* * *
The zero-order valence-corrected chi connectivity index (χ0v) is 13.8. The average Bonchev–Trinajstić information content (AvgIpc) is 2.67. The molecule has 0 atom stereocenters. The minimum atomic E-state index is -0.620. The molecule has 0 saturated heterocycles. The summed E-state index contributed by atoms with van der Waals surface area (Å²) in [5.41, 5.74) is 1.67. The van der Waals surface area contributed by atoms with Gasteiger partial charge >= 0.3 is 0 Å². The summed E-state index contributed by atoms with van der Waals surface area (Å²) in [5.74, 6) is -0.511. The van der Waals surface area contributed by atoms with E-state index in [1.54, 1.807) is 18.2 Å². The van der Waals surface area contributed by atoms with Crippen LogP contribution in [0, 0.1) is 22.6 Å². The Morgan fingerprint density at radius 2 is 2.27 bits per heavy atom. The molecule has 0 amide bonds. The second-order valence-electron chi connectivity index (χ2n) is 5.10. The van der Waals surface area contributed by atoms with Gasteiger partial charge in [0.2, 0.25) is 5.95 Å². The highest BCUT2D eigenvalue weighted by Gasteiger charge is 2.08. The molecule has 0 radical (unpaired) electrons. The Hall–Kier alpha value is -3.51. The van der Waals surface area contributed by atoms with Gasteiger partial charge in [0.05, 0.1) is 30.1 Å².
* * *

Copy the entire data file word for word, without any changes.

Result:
The zero-order valence-corrected chi connectivity index (χ0v) is 13.8. The average Bonchev–Trinajstić information content (AvgIpc) is 2.67. The molecule has 0 atom stereocenters. The minimum atomic E-state index is -0.620. The molecule has 0 saturated heterocycles. The summed E-state index contributed by atoms with van der Waals surface area (Å²) in [5.41, 5.74) is 1.67. The van der Waals surface area contributed by atoms with Gasteiger partial charge >= 0.3 is 0 Å². The summed E-state index contributed by atoms with van der Waals surface area (Å²) in [5.74, 6) is -0.511. The van der Waals surface area contributed by atoms with E-state index in [1.54, 1.807) is 18.2 Å². The van der Waals surface area contributed by atoms with Crippen LogP contribution in [0, 0.1) is 22.6 Å². The Morgan fingerprint density at radius 2 is 2.27 bits per heavy atom. The molecule has 0 amide bonds. The second-order valence-electron chi connectivity index (χ2n) is 5.10. The van der Waals surface area contributed by atoms with Gasteiger partial charge in [0.2, 0.25) is 5.95 Å². The highest BCUT2D eigenvalue weighted by Gasteiger charge is 2.08. The molecule has 0 radical (unpaired) electrons. The Hall–Kier alpha value is -3.51. The van der Waals surface area contributed by atoms with Gasteiger partial charge in [0.05, 0.1) is 30.1 Å².